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South Sudan pound weakened due to high demand for dollars: Central bank

The high demand for dollars from importers and other people seeking travel outside for treatment and school fees have caused volatility in the exchange rate that has seen the South Sudanese Pounds plummet in value against the dollar.

This was revealed Thursday by Johnny Ohisa Damian, the Governor for Bank of South Sudan (BoSS) during press conference in Juba.

He said that the upcoming Easter season holiday has also contributed to the high demand for dollars.

 “Domestically, the financial condition and in particular the exchange rate remains volatile. The demand for dollars for imports from the rest of the world, school fees and Easter season have exerted upward pressure on the exchange rate market,” Ohisa said.

Ohisa said they plan to auction dollars in order to help mop up excess liquidity in a bid to strengthen the local pound.

“We are going to auction money but in auction you have to come with your money, bring the money that you have and you take the dollars, with that we will be able to mop out a lot of money from the market,” he said.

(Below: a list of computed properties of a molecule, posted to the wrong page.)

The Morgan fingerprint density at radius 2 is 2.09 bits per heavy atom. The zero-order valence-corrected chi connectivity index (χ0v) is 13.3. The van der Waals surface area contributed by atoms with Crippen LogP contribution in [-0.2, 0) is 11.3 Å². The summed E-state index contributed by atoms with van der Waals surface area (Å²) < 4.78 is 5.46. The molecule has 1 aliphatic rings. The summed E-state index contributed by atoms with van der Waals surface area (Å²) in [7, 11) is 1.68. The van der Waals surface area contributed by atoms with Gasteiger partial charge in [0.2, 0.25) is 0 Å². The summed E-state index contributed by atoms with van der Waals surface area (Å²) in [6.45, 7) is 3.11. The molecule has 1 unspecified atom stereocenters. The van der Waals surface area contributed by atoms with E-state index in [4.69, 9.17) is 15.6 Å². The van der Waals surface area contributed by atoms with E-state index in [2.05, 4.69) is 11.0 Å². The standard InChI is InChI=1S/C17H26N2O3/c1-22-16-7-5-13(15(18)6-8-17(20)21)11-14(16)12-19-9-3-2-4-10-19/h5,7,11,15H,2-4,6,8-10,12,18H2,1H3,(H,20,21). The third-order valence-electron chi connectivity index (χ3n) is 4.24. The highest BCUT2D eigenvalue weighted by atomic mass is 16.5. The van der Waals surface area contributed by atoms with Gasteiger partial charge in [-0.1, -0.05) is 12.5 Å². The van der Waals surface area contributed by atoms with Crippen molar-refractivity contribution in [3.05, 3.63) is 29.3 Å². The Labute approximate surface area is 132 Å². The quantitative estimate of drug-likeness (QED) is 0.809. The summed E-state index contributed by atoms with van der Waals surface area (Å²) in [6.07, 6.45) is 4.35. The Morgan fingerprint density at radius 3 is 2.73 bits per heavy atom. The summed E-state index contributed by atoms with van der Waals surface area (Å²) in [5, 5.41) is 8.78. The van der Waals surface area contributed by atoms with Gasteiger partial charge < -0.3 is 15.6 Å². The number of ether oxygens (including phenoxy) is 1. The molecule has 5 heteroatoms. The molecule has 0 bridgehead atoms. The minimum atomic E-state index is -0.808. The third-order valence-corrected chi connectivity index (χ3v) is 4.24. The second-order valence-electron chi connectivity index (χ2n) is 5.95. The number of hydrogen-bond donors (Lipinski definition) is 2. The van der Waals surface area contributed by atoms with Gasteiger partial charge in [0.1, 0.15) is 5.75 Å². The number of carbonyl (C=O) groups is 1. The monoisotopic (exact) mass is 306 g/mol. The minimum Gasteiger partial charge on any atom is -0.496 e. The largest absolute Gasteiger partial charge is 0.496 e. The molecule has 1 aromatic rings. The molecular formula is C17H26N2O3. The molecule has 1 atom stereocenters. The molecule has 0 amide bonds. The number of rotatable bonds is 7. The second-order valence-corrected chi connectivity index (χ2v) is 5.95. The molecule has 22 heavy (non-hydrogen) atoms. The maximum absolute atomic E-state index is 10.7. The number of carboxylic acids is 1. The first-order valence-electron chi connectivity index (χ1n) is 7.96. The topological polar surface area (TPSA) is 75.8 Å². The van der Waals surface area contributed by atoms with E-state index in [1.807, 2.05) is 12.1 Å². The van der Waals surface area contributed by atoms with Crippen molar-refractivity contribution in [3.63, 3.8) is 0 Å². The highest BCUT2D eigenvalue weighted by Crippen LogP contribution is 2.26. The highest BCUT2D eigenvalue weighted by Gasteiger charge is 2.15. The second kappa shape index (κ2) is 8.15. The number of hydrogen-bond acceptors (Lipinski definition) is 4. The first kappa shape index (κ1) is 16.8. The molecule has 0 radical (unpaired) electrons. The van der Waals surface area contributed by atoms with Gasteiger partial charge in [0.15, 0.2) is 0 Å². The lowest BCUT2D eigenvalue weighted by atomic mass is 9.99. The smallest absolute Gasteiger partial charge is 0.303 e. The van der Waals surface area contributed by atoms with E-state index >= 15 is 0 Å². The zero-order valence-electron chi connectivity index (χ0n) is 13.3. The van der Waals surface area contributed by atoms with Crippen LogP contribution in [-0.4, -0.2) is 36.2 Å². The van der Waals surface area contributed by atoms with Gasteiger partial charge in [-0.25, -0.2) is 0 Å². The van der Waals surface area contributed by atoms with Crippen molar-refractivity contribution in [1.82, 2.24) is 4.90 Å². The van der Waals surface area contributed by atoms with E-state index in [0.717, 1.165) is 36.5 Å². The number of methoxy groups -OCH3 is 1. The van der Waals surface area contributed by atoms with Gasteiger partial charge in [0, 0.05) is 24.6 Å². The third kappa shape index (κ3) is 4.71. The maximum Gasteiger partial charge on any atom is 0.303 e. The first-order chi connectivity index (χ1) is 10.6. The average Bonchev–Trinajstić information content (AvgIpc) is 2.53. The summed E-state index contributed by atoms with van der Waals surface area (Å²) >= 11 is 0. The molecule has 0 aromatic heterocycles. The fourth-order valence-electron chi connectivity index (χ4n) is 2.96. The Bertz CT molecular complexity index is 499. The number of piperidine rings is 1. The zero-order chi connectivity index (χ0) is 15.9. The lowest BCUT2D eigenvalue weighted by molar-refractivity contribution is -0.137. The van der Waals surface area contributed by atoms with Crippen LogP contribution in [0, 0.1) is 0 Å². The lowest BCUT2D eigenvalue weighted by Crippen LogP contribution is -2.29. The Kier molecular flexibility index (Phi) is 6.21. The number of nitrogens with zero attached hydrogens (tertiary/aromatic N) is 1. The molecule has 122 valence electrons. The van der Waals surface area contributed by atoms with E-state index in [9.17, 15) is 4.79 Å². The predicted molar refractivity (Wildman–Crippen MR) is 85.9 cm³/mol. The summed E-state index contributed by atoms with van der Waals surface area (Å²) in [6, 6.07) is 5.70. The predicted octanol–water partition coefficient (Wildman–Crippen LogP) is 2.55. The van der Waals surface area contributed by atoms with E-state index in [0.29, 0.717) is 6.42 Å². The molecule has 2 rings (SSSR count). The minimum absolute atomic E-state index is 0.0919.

Ohisa said that they are still allowing commercial banks and forex bureaus to deposit money in with them in order to mitigate the current situation in the market.

 “There are other reforms that we are doing, some of the banks are not properly capitalized they do not have enough capital to enable them perform their duty. We are working with the World Bank to ensure the commercial banks play their role of intermediation,” he added.

In February the pound was exchanging with the dollar 820, but it’s currently exchanging at 900 SSP.

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